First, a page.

Prior to the pandemic, vouchers went to fewer than 20 percent of poor renters. In the Democratic primary, candidates like Bernie Sanders proposed making them accessible for all low-income Americans. Are you hearing anything like that now in D.C.?

I haven't with respect to the Covid response. But in the context of this crisis it has multiple advantages. First, relief for tenants and property owners would be immediate. Second, a federal moratorium on evictions could be executed through that system. Right now, the federal government is scrambling to figure out how it can intervene for the third of the country who rents their homes. I think a massive expansion of the Housing Choice Voucher Program would solve that. 

I'm a huge fan of taking this program – that works pretty darn well – and expanding it to everyone who qualifies for it. It makes complete sense financially, and it makes complete sense on a moral basis.

Speaking of affordability, housing construction right now is paused in a lot of places. Even after the lockdowns end, I imagine it'll be very difficult to get financing to build new housing. But even before this catastrophe we weren’t building enough homes to meet the need. What could the pandemic mean for affordability in the long term?

This was the lesson we learned during the Great Depression. The private construction industry could not handle the crisis and it caused this incredibly acute housing shortage. In that space, the federal government intervened to create our public housing system.

By the 1930s, America was the only rich democracy in the world that lacked a serious federal investment in housing. This kind of problem that you're talking about, we've been here before and out of that problem came significant government intervention. Could something like that come out again? We are playing fortune teller here, but maybe the best thing we can do is look at history and the lessons we already learned. 

Is there anything else you’d like to add about eviction policy during the pandemic?  

The most immediate thing is I don't think the average reader recognises that people got evicted today in America. If our vaccine is our home, if shelter is our protection against Covid-19, then preserving homes right now seems to be the most important thing. I think that's not getting enough play in the media right now.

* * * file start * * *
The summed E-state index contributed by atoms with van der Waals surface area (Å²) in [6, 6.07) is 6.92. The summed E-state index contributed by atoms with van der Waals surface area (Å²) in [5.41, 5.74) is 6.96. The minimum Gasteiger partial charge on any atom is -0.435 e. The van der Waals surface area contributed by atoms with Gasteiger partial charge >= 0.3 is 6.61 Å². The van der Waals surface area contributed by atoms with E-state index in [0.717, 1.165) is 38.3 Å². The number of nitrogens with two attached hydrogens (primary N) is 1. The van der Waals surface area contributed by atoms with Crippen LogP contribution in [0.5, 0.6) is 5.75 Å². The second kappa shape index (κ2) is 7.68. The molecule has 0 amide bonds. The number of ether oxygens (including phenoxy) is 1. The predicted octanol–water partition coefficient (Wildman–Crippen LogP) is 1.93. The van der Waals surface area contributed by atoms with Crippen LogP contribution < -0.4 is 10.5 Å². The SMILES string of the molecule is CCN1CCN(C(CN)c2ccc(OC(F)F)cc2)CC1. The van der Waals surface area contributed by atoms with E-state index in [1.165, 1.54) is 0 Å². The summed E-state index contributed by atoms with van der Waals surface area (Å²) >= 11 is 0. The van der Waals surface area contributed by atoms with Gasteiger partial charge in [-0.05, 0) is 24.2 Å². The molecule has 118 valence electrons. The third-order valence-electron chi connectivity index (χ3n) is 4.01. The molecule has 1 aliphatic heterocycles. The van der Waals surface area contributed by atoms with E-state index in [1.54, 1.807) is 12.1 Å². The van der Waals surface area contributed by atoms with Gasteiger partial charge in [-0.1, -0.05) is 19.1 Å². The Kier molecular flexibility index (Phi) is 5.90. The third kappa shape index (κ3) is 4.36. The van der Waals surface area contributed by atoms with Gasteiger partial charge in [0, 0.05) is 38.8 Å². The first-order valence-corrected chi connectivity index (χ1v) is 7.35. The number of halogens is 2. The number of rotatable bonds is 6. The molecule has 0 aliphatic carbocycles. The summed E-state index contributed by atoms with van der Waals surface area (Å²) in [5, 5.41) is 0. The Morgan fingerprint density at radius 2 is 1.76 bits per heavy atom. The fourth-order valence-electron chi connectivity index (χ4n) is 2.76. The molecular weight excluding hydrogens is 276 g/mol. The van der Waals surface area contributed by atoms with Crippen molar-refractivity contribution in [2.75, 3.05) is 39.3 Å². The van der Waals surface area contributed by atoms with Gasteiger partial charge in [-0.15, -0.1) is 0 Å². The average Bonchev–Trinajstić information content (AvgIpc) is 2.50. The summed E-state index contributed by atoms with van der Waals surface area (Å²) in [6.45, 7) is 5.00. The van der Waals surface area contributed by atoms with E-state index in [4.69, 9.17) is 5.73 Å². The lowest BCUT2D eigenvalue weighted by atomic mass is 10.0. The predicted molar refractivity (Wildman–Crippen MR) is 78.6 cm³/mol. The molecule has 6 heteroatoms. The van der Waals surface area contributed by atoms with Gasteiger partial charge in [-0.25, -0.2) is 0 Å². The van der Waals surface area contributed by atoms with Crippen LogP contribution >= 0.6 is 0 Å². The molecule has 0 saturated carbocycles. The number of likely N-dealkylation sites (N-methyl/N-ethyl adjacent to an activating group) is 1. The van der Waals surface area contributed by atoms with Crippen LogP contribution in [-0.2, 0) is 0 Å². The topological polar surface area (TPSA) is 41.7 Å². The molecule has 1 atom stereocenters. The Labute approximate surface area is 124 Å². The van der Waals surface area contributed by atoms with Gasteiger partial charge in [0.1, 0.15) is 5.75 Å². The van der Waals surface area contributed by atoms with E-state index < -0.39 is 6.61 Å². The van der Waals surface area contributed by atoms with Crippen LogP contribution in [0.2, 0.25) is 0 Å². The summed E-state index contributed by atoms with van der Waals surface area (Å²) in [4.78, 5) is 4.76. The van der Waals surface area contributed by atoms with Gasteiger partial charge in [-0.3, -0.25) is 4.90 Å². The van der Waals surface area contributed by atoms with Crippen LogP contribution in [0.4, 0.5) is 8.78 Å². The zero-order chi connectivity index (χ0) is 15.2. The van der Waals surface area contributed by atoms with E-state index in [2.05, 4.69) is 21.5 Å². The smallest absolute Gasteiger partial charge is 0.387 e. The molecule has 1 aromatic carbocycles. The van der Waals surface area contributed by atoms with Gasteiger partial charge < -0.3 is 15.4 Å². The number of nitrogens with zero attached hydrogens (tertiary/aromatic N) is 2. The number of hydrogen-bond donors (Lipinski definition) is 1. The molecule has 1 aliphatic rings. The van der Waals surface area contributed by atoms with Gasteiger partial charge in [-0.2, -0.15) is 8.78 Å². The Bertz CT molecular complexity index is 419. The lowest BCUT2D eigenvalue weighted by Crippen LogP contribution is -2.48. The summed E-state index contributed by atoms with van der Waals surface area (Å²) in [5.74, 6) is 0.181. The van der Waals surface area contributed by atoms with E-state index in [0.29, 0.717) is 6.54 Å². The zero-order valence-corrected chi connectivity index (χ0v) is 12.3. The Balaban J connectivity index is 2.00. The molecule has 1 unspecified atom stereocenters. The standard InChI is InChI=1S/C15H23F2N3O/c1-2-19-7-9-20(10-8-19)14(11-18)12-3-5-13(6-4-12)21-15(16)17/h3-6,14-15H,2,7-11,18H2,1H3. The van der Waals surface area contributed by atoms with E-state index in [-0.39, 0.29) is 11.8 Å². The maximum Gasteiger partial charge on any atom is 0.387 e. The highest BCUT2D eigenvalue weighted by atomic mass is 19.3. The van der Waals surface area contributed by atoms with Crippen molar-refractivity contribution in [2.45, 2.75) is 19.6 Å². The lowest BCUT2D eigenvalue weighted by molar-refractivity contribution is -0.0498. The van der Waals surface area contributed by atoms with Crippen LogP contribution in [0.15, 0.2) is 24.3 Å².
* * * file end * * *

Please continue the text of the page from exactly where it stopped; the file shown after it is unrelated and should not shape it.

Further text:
Jake Blumgart is a staff writer for CityMetric.


In South Africa's cities, evictions are happening despite a national ban

An aerial view shows a destroyed house in Lawley, south of Johannesburg, on April 20, 2020. The city has been demolishing informal structures on vacant land despite a moratorium on evictions. (Marco Longari/AFP via Getty Images)

On the morning of 15 July, a South African High Court judge ruled that the city of Cape Town’s Anti-Land Invasion Unit had illegally evicted a man when it destroyed the shack where he was living.

That afternoon, the Anti-Land Invasion Unit was out again, removing shacks in another informal settlement.

Evictions were banned in South Africa for nine weeks, after the national government placed the country under a strict Covid-19 lockdown in late March. At present, eviction orders are automatically suspended until the country moves to a lower “alert level” and can only be carried out with a special order from a judge.

Yet major cities including Cape Town, Johannesburg and eThekwini (created through the merger of Durban with several surrounding communities), have continued to use municipal law enforcement agencies and private security companies to remove people from informal housing. In many cases those operations have been conducted without a court order – something required under regular South African law.

Around 900 people were evicted from three informal settlements in eThekwini during the eviction ban, according to the Church Land Programme, a local NGO. Its director, Graham Philpott, says it’s also aware of evictions in other informal settlements.